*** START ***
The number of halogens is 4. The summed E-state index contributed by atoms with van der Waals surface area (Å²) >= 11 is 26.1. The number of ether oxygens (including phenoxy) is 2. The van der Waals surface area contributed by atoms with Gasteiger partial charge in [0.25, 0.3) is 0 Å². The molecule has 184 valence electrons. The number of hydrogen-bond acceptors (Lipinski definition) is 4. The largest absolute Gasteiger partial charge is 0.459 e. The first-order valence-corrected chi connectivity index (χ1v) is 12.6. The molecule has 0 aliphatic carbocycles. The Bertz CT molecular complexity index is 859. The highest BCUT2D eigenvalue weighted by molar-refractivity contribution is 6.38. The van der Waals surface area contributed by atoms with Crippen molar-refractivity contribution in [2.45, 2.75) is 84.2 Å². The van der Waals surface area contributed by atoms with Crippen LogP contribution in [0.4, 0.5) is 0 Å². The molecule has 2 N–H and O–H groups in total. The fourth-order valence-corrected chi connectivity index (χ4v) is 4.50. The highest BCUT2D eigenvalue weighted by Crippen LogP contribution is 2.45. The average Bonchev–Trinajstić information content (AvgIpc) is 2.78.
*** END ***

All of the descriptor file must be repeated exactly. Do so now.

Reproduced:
The number of halogens is 4. The summed E-state index contributed by atoms with van der Waals surface area (Å²) >= 11 is 26.1. The number of ether oxygens (including phenoxy) is 2. The van der Waals surface area contributed by atoms with Gasteiger partial charge in [0.25, 0.3) is 0 Å². The molecule has 184 valence electrons. The number of hydrogen-bond acceptors (Lipinski definition) is 4. The largest absolute Gasteiger partial charge is 0.459 e. The first-order valence-corrected chi connectivity index (χ1v) is 12.6. The molecule has 0 aliphatic carbocycles. The Bertz CT molecular complexity index is 859. The highest BCUT2D eigenvalue weighted by molar-refractivity contribution is 6.38. The van der Waals surface area contributed by atoms with Crippen molar-refractivity contribution in [2.45, 2.75) is 84.2 Å². The van der Waals surface area contributed by atoms with Crippen LogP contribution in [0.4, 0.5) is 0 Å². The molecule has 2 N–H and O–H groups in total. The fourth-order valence-corrected chi connectivity index (χ4v) is 4.50. The highest BCUT2D eigenvalue weighted by Crippen LogP contribution is 2.45. The average Bonchev–Trinajstić information content (AvgIpc) is 2.78.